Over the past decade, the workplace has continually evolved and adapted to new work styles, whether breaking down the walls for an open-plan office, adding unassigned spaces for hotdesking or offering open areas for informal meetings. As mobile technology continues to have a strong presence, workers are spending less and less time at their desks. A study completed in 2016 by global technology research firm Gartner Group found that with the rise of wireless technology, employees are spending only 40% of their time at their designated workstations.
Whether employees are choosing to work remotely or in quiet, private spaces, designers have responded by reinventing alternate breakaway spaces that are compact and flexible, and encourage collaboration, socialisation and productivity. While breakaway spots are not a new phenomenon, earlier iterations were defined by task chairs and awkward structures that were more of an afterthought than a key feature in the office.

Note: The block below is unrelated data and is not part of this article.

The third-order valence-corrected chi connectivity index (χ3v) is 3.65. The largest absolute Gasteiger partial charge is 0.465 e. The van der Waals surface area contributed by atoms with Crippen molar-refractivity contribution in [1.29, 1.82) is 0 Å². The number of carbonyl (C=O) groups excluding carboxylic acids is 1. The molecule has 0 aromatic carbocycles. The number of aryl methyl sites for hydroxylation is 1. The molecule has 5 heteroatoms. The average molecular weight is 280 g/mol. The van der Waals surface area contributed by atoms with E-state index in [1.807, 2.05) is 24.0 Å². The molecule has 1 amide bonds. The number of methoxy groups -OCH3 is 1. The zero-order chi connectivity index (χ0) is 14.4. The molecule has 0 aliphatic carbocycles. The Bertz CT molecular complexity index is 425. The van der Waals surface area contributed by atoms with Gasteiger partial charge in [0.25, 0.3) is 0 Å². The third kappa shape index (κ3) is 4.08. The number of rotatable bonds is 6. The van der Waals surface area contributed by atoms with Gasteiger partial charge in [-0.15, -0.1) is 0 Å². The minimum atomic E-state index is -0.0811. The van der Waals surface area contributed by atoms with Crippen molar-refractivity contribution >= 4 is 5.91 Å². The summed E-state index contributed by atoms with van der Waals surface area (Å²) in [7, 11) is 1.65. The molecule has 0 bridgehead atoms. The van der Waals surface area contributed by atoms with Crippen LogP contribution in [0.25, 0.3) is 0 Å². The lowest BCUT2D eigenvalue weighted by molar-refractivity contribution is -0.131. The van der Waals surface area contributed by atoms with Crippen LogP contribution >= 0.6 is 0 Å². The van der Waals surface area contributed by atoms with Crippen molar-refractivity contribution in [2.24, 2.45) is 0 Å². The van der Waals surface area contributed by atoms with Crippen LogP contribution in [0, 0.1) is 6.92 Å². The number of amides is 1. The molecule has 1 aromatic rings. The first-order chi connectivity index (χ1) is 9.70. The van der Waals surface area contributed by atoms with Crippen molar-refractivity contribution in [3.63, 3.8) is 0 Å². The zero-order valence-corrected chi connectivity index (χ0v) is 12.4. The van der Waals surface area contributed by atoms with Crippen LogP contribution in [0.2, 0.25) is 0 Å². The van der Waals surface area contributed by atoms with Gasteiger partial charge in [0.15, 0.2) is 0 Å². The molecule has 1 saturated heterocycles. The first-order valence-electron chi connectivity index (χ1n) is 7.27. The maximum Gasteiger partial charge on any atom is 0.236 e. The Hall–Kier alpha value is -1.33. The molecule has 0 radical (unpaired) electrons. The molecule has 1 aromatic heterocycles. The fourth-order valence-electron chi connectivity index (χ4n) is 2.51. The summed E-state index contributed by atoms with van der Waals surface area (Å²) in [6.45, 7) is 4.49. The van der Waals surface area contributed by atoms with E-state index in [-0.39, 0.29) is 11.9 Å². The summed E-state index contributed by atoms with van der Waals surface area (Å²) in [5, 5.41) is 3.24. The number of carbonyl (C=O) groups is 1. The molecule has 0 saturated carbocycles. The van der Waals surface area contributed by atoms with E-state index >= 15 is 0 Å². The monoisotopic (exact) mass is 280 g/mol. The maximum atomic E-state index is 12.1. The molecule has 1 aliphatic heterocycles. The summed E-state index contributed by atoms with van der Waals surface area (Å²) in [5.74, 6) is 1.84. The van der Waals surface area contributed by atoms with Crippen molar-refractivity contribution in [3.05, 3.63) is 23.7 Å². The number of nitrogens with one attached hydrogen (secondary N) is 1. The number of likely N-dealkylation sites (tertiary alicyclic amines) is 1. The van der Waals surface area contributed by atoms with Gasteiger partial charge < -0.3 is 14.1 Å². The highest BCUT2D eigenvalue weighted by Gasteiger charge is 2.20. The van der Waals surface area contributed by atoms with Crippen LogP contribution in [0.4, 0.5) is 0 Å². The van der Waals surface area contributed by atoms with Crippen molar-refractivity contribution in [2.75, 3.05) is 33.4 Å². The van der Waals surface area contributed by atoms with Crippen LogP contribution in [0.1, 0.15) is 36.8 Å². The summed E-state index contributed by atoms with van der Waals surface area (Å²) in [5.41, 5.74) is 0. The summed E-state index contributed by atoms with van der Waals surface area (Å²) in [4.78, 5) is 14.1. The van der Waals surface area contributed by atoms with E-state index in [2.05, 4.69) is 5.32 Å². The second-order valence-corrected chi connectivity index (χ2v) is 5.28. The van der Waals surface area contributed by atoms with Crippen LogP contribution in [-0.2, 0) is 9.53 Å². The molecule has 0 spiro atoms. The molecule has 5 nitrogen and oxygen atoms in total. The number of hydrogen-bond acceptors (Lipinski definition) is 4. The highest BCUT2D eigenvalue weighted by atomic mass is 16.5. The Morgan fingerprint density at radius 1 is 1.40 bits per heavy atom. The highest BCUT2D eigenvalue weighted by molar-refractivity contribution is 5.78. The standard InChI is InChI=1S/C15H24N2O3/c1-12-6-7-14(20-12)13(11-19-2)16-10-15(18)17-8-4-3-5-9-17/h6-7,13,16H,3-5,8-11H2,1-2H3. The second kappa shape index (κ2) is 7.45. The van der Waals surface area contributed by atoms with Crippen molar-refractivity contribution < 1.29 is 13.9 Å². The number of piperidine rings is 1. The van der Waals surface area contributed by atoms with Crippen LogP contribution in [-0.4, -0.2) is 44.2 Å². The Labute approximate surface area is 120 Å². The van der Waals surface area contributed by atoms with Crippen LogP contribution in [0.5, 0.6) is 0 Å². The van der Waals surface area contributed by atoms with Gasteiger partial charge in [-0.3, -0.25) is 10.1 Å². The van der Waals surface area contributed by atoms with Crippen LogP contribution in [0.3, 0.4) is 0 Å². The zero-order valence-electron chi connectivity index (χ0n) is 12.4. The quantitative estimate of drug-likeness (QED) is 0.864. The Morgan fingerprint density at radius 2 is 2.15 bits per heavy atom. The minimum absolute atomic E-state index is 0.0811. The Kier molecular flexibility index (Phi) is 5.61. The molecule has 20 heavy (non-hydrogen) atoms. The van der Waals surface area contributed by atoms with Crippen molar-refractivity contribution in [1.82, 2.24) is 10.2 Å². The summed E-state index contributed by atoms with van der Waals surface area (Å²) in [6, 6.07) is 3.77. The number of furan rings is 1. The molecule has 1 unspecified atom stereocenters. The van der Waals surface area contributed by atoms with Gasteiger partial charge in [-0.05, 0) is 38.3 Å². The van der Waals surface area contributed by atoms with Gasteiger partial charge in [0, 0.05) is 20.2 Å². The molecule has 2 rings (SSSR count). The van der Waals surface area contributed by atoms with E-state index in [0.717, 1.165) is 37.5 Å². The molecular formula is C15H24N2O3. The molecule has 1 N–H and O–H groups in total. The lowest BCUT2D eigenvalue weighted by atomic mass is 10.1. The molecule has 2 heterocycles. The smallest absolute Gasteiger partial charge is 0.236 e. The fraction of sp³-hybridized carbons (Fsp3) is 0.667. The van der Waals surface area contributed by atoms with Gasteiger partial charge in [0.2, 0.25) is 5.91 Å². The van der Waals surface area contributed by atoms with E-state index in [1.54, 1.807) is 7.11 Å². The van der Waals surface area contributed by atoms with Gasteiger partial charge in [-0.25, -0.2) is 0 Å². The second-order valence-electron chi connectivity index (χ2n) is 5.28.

New materials and construction are reshaping how breakaway zones are being perceived and designers are shifting their attention to creating efficient products that are relevant to the growing number of remote workers. Previously, these areas emphasised the social and teamwork aspects, but in the digitally driven landscape, employees need an effective workplace for solo tasks but with the flexibility to open up into collaborative areas.
At NeoCon earlier this year, Boss Design unveiled Mango, a new personal workspace that features a high wrap-around wall for acoustic privacy. The upholstered screen creates a cosy nook that blocks out the external noise of the office and has the option of adding an additional front panel for a more enclosed experience.